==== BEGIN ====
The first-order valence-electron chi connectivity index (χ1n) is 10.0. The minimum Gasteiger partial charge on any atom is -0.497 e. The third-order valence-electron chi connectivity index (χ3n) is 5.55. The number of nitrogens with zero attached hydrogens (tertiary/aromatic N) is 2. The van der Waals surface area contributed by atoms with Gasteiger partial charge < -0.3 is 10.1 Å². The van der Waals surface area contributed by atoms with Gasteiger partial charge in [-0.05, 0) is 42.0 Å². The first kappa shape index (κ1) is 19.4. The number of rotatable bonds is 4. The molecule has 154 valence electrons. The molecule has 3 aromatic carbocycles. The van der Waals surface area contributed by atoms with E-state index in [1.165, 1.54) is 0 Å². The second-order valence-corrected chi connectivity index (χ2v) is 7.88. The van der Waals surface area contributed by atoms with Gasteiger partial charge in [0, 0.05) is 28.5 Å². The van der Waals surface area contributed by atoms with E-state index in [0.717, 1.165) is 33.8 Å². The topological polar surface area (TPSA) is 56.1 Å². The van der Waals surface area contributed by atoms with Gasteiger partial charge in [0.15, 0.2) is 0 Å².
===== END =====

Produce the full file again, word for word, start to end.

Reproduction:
The first-order valence-electron chi connectivity index (χ1n) is 10.0. The minimum Gasteiger partial charge on any atom is -0.497 e. The third-order valence-electron chi connectivity index (χ3n) is 5.55. The number of nitrogens with zero attached hydrogens (tertiary/aromatic N) is 2. The van der Waals surface area contributed by atoms with Gasteiger partial charge < -0.3 is 10.1 Å². The van der Waals surface area contributed by atoms with Gasteiger partial charge in [-0.05, 0) is 42.0 Å². The first kappa shape index (κ1) is 19.4. The number of rotatable bonds is 4. The molecule has 154 valence electrons. The molecule has 3 aromatic carbocycles. The van der Waals surface area contributed by atoms with E-state index in [1.165, 1.54) is 0 Å². The second-order valence-corrected chi connectivity index (χ2v) is 7.88. The van der Waals surface area contributed by atoms with Gasteiger partial charge in [0, 0.05) is 28.5 Å². The van der Waals surface area contributed by atoms with E-state index in [0.717, 1.165) is 33.8 Å². The topological polar surface area (TPSA) is 56.1 Å². The van der Waals surface area contributed by atoms with Gasteiger partial charge in [0.15, 0.2) is 0 Å².